exhibit relationship and EMwithout necessarily having a knowledge of the terminology
or formal construct. The study at hand examines the behaviors of one who has both the
training and experience of CTMbut privileges the philosophy and practices of EM. The
analysis shows a strong preference for relationship marketing described by Zontanos
and Anderson as the new four Ps at the heart of the EM paradigm over the traditional
four Ps that constitute traditional marketing theory.
In answering the question in the title of his article, “The need for a new paradigm for
small business marketing? – What is wrong with the old one?” Reynolds (2002) argued
that traditional marketing education is useful for enterepreneurs. The study at hand
indicates entreprenuers would be better advised to spend their time using and honing
communicaiton skills that help thembuild relationships. While the traditional four P’s (i.e.
product, price, promotion, and place) still lie at the heart of CTM theory, education, and
practice, entrepreneurs are advised to consider their communication competency in light
the new four Ps (i.e. person, process, purpose, and practices; Zontanos and Anderson,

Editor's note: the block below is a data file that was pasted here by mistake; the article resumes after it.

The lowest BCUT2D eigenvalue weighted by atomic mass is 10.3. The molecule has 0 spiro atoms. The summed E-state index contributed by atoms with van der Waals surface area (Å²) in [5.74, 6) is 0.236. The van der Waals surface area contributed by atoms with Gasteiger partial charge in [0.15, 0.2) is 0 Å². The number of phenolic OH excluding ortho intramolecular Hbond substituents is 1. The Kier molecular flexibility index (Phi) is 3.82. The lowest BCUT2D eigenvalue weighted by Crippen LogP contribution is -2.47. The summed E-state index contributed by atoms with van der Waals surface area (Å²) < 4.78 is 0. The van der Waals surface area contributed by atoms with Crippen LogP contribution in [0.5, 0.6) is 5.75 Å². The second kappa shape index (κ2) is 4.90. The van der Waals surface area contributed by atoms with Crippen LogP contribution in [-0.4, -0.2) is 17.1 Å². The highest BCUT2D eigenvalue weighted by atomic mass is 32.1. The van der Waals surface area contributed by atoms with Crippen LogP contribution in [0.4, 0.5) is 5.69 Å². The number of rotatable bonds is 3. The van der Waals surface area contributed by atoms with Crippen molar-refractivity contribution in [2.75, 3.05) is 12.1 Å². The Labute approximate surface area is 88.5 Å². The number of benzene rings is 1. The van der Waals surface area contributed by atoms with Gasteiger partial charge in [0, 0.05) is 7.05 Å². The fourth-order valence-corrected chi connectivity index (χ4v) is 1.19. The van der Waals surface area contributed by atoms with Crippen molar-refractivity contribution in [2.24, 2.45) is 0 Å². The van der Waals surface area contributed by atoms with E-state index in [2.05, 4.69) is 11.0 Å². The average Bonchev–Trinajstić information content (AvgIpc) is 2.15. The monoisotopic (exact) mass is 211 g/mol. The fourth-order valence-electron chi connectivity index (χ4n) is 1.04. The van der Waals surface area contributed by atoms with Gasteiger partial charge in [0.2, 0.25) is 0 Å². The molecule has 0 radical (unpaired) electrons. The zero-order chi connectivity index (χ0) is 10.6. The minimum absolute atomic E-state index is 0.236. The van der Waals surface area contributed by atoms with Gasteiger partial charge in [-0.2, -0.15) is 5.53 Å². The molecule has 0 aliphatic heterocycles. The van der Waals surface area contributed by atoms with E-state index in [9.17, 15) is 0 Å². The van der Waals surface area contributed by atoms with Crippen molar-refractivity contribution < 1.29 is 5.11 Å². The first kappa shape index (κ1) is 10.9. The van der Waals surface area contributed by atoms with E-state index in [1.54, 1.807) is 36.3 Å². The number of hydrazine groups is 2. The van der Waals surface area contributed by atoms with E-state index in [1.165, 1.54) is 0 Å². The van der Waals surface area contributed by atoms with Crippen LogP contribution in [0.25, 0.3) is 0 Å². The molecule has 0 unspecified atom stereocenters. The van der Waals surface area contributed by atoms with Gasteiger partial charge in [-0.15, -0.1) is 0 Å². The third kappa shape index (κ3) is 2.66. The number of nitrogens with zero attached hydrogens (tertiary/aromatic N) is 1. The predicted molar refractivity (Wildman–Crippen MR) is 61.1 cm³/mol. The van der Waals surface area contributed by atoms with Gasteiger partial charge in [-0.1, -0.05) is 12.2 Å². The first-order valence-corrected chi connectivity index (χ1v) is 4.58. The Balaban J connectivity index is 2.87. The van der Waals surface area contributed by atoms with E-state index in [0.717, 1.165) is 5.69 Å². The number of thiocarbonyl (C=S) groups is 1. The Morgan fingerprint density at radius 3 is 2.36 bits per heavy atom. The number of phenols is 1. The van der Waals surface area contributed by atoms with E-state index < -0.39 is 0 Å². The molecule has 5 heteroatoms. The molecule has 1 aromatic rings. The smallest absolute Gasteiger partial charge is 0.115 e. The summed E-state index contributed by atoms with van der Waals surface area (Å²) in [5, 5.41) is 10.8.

2004). Each of these new four Ps is grounded in relationships and networks. Training
gearedtoimprove one or more of the newPs mayprove tobe more useful thanthe basics of
corporate marketing management and strategy found in traditional marketing education.
As Chaston (1997) argued, competency-based process model development can bridge the
gap between theory and practice for working entrepreneurs. Entrepreneurs are
encouraged to assess their own situations and identify ways to:
increase the reach of their personal contact networks; and
improve their communication skills.
An undeniably important aspect of one’s personal contact network is the effectiveness of
interpersonal and organizational communication (Martin, 2004). Communication
competency is indicated by the extent to which one communicates and behaves so as to
enhance the self andsupport normative standards for appropriate behavior establishedby